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BERLIN (AP) -- One day it's Rome. The next, Berlin. That's how it is for the globe-trotting Jamie Foxx. The actor has been attending the international premieres of his new movie "The Amazing Spider-Man 2: Rise Of Electro." He says he's been all over Asia for the movie. Foxx says he enjoys meeting fans and says that's "the fun time." His latest stop was in Berlin. He says it's one of the most welcoming places he's been. "The Amazing Spider-Man 2: Rise Of Electro" opens in the U.S. on May 2.

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Rewind Time

April 16, 2014 07:12 GMT

Today is Wednesday, April 16, the 106th day of 2014. There are 259 days left in the year.

Today's Highlight in History:

On April 16, 1964, The Rolling Stones' first album, eponymously titled "The Rolling Stones," was released in the United Kingdom by Decca Records (a slightly different version debuted in the United States a month and a-half later).

On this date:

In 1789, President-elect George Washington left Mount Vernon, Va., for his inauguration in New York.

In 1862, during the Civil War, President Abraham Lincoln signed a bill ending slavery in the District of Columbia. The Confederacy conscripted all white men between the ages of 18 to 35.

In 1879, Bernadette Soubirous, who'd described seeing visions of the Virgin Mary at Lourdes, died in Nevers (neh-VEHR'), France.

In 1889, comedian and movie director Charles Chaplin was born in London.

In 1912, American aviator Harriet Quimby became the first woman to fly across the English Channel, traveling from Dover, England, to France in 59 minutes.

In 1935, the radio comedy program "Fibber McGee and Molly" premiered on NBC's Blue Network.

In 1947, the French ship Grandcamp blew up at the harbor in Texas City, Texas; another ship, the High Flyer, exploded the following day (the blasts and fires killed nearly 600 people). Financier Bernard M. Baruch said in a speech at the South Carolina statehouse, "Let us not be deceived -- we are today in the midst of a cold war."

In 1963, Martin Luther King Jr. wrote his "Letter from Birmingham Jail" in which he said, "Injustice anywhere is a threat to justice everywhere."

In 1972, Apollo 16 blasted off on a voyage to the moon with astronauts John W. Young, Charles M. Duke Jr. and Ken Mattingly on board.

In 1986, dispelling rumors he was dead, Libyan leader Moammar Gadhafi appeared on television to condemn the U.S. raid on his country and to say that Libyans were "ready to die" defending their nation.

In 1994, Ralph Ellison, author of "Invisible Man," died in New York.

In 2007, in the deadliest shooting rampage in modern U.S. history, student Seung-Hui Cho (sung-wee joh) killed 32 people on the campus of Virginia Tech before taking his own life.

Ten years ago: Videotape broadcast on the Arab TV station Al-Jazeera showed Army Pfc. Keith M. Maupin, abducted during an attack on a fuel truck convoy near Baghdad a week earlier. (Arab television reported June 29, 2004 that Maupin had been killed; his remains were recovered in 2008.) President George W. Bush and British Prime Minister Tony Blair, meeting in Washington, endorsed giving the United Nations broad control over Iraq's political future.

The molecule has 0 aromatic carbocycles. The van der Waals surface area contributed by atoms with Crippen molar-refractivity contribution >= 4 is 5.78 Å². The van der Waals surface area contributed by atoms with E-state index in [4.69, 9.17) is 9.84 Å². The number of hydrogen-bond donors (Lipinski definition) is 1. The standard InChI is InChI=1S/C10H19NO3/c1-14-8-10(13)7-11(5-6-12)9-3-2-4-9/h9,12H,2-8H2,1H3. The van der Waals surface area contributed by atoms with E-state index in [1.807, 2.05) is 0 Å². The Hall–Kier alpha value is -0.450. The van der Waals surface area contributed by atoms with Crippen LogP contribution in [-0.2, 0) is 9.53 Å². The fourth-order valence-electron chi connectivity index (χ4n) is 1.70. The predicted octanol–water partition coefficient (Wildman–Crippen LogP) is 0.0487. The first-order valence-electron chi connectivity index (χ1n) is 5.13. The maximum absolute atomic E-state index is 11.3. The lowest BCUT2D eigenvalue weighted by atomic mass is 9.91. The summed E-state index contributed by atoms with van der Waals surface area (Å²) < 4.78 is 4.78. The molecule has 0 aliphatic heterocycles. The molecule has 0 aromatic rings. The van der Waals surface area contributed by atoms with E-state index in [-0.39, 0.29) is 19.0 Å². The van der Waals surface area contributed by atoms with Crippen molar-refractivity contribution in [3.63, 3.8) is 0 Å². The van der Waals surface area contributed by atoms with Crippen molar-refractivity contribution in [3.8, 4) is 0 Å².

Five years ago: President Barack Obama issued a statement saying CIA officials who'd used harsh interrogation tactics during the Bush administration would not be prosecuted; the president traveled to Mexico, where he pledged to help the country in its battle against drugs and violence. The crew of the cargo ship Maersk Alabama, who'd thwarted pirates off the Somali coast, returned to the U.S.; ship's captain Richard Phillips, held hostage for five days, arrived in Kenya aboard the USS Bainbridge. U.N. nuclear experts ordered to leave by North Korea departed the country. The Cleveland Indians ruined the Yankees' first game at their new stadium by beating New York 10-2.

One year ago: Federal agents zeroed in on how the Boston Marathon bombing was carried out -- with kitchen pressure cookers packed with explosives, nails and other lethal shrapnel -- but said they didn't know yet who'd done it, or why. An envelope addressed to Sen. Roger Wicker, R-Miss., tested positive for ricin, a potentially fatal poison. NFL player-turned-broadcaster Pat Summerall died in Dallas; he was 82.

Today's Birthdays: Pope Emeritus Benedict XVI is 87. Actor Peter Mark Richman is 87. Singer Bobby Vinton is 79. Denmark's Queen Margrethe II is 74. Basketball Hall-of-Famer Kareem Abdul-Jabbar is 67. Ann Romney is 65. NFL coach Bill Belichick is 62. Rock singer-turned-politician Peter Garrett is 61. Actress Ellen Barkin is 60. Rock musician Jason Scheff (Chicago) is 52. Singer Jimmy Osmond is 51. Rock singer David Pirner (Soul Asylum) is 50. Actor-comedian Martin Lawrence is 49. Actor Jon Cryer is 49. Rock musician Dan Rieser is 48. Actor Peter Billingsley is 43. Actor Lukas Haas is 38. Figure skater Mirai Nagasu is 21.

Thought for Today: "Do not wait; the time will never be 'just right.' Start where you stand, and work with whatever tools you may have at your command, and better tools will be found as you go along. " -- George Herbert, English author (1593-1633).